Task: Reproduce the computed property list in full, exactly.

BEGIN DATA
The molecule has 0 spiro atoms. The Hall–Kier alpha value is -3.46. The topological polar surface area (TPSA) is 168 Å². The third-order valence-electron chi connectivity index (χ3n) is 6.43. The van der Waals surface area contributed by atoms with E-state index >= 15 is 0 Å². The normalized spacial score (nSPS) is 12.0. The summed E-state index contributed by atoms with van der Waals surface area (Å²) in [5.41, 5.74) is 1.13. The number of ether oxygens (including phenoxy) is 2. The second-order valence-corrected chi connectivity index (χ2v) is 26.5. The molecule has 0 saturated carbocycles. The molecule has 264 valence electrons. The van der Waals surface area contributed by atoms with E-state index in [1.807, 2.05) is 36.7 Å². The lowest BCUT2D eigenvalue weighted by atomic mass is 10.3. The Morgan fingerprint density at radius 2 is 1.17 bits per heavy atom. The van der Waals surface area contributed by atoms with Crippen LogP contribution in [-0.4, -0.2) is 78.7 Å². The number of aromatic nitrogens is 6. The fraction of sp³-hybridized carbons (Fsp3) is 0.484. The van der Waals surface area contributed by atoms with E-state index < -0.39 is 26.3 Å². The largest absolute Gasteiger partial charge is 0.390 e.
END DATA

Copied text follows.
The molecule has 0 spiro atoms. The Hall–Kier alpha value is -3.46. The topological polar surface area (TPSA) is 168 Å². The third-order valence-electron chi connectivity index (χ3n) is 6.43. The van der Waals surface area contributed by atoms with E-state index >= 15 is 0 Å². The normalized spacial score (nSPS) is 12.0. The summed E-state index contributed by atoms with van der Waals surface area (Å²) in [5.41, 5.74) is 1.13. The number of ether oxygens (including phenoxy) is 2. The second-order valence-corrected chi connectivity index (χ2v) is 26.5. The molecule has 0 saturated carbocycles. The molecule has 264 valence electrons. The van der Waals surface area contributed by atoms with E-state index in [1.807, 2.05) is 36.7 Å². The lowest BCUT2D eigenvalue weighted by atomic mass is 10.3. The Morgan fingerprint density at radius 2 is 1.17 bits per heavy atom. The van der Waals surface area contributed by atoms with Crippen LogP contribution in [-0.4, -0.2) is 78.7 Å². The number of aromatic nitrogens is 6. The fraction of sp³-hybridized carbons (Fsp3) is 0.484. The van der Waals surface area contributed by atoms with E-state index < -0.39 is 26.3 Å². The largest absolute Gasteiger partial charge is 0.390 e.